Review of Roger Freitas. 2009. Portrait of a Castrato: Politics, Patronage, and Music in the Life of Atto Melani. New Perspectives in Music History and Criticism. Cambridge and New York: Cambridge University Press

Wilbourne, Emily

Roger Freitas firmly situates his book, Portrait of a Castrato: Politics, Patronage, and Music in the Life of Atto Melani, as biography, yet the text aspires to something more: both the blurb and the introduction promise to clarify ‘what music at this time actually was.’ More properly, Freitas offers an articulate analysis of the social valence of musical performance within the elite circles of the seventeenth-century Italian courts; he focuses on music as a skill with material benefits. The subject of Freitas’s book, Atto Melani (1626-1714), was a castrato, trained as a singer, although eventually he moved away from performance, spending the latter years of his life as a diplomat. According to Freitas, Atto – referred to by his first name, as per contemporary convention – was the ‘most highly documented’ musician of the seventeenth century. With few exceptions, the documents that survive are letters written by Atto, and addressed to a cross-section of the most important political figures in Italy. In his relationship to courtly culture and as a court musician, Atto participated in an increasingly anachronistic model of ‘musical performance,’ one which persisted in contrast with newer, recognizably modern patterns of professionalization associated with the public operatic stage. This is, perhaps, one of the most valuable aspects of this study: Freitas has ably and coherently mapped out the way in which the intricate and asymmetrical obligations of patron and client functioned in seventeenth-century Italy, situating Atto’s musical skills within a broad range of courtly services and deftly portraying the castrato’s gradual shift from court musician to courtier.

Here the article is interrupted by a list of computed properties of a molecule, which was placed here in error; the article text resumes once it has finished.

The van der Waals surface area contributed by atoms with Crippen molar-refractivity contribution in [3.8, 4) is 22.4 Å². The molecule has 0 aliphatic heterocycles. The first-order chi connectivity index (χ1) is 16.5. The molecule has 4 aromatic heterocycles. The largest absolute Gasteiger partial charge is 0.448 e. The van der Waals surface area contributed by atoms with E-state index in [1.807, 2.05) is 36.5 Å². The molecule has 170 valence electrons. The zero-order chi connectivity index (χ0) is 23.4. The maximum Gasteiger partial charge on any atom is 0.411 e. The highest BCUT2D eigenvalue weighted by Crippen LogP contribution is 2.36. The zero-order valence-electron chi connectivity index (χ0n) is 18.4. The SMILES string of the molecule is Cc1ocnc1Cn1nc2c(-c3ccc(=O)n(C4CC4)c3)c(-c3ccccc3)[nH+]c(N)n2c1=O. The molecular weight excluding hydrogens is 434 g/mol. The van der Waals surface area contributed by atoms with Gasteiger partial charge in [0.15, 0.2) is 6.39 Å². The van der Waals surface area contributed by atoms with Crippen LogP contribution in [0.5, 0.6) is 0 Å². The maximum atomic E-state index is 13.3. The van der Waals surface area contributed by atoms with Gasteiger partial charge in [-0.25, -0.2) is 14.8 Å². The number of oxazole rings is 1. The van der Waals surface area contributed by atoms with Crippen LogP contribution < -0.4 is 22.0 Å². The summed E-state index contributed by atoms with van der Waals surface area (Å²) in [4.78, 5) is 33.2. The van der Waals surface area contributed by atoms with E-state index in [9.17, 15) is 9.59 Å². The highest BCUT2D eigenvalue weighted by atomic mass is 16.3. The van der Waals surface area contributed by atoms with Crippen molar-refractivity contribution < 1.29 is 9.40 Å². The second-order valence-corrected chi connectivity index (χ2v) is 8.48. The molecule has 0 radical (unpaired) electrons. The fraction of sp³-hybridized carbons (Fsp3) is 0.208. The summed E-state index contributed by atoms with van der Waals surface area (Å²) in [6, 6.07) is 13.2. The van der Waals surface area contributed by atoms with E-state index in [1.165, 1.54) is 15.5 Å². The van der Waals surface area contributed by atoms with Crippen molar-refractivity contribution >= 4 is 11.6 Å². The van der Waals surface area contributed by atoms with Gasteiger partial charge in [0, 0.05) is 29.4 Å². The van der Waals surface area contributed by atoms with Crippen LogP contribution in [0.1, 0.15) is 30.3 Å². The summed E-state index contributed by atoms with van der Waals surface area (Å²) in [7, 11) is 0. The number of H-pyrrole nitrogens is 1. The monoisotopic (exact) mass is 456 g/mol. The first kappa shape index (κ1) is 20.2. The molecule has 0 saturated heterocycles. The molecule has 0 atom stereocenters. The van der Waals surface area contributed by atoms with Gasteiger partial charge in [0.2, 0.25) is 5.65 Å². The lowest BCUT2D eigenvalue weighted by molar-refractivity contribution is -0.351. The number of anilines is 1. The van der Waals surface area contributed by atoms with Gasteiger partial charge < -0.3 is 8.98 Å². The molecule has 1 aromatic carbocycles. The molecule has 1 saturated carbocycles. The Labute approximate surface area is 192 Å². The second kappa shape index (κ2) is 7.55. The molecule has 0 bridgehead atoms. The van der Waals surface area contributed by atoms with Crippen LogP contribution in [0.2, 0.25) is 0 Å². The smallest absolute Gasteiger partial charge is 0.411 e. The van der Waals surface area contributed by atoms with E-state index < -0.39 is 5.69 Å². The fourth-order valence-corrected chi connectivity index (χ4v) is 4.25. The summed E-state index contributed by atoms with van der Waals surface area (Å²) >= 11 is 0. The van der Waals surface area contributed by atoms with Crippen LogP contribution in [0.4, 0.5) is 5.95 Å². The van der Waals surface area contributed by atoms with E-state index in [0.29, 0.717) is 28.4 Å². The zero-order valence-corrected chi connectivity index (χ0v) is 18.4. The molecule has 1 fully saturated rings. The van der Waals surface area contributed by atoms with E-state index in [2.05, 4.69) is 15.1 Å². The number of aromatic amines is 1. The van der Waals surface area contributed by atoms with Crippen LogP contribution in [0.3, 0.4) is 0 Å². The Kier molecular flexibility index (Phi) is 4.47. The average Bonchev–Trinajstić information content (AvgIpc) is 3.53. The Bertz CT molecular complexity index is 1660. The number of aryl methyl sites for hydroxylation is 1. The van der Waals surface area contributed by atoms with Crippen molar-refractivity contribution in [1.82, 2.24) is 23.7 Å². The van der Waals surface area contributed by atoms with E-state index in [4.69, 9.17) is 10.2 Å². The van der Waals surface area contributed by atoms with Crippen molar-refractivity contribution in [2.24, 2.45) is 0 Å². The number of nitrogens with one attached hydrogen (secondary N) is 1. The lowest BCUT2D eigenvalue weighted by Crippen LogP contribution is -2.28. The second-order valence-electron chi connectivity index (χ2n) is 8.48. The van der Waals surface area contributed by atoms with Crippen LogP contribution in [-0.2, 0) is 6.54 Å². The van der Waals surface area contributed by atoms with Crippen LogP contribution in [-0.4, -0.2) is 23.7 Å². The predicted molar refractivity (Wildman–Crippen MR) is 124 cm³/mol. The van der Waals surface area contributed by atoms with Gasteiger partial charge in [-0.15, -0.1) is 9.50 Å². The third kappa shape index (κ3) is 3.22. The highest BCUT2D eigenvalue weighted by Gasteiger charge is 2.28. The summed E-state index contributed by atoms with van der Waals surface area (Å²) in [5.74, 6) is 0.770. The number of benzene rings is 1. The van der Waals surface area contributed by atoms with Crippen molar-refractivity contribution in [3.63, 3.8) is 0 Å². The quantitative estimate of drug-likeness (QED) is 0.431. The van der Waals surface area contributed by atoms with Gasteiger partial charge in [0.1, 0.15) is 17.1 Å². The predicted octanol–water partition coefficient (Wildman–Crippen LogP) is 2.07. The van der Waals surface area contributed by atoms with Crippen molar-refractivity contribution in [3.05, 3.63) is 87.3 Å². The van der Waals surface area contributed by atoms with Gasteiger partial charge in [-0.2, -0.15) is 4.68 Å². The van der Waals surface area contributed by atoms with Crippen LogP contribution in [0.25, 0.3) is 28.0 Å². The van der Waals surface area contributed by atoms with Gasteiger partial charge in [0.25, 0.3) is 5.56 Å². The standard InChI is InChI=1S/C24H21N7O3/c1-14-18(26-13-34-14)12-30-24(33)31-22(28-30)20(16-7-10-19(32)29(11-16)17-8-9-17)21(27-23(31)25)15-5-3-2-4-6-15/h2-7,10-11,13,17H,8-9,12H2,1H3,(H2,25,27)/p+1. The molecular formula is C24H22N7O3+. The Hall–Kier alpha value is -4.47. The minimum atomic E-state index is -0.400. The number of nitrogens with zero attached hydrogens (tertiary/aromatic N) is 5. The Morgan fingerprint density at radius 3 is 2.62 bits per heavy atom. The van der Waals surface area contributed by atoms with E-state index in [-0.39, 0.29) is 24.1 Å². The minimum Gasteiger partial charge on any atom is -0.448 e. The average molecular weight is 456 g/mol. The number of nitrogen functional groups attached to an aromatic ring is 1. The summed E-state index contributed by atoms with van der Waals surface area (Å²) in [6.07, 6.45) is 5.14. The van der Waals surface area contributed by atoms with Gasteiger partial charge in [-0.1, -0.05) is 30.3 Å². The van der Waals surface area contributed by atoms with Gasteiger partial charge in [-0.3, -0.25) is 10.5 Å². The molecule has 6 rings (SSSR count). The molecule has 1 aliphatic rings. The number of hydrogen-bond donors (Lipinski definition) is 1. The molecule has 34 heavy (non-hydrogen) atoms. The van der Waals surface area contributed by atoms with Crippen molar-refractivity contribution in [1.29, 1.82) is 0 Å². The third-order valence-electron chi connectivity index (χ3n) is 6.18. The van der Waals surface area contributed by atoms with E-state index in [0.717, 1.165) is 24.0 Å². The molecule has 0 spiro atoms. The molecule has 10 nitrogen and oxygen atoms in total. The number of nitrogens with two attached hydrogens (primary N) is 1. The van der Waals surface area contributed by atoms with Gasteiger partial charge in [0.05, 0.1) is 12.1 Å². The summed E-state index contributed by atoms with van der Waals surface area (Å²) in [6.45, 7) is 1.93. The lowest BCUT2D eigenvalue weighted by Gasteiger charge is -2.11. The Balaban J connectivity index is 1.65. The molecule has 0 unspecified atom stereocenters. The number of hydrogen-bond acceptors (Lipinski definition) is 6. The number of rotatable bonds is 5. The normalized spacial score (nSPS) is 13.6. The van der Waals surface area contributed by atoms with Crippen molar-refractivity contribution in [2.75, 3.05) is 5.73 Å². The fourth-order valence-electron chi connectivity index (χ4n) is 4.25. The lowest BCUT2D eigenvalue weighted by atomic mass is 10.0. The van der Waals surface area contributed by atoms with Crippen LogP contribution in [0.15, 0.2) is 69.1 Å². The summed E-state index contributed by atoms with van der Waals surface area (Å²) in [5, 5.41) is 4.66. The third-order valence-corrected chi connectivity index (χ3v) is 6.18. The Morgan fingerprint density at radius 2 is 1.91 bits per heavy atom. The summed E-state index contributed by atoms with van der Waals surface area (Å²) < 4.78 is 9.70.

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August 18, 2022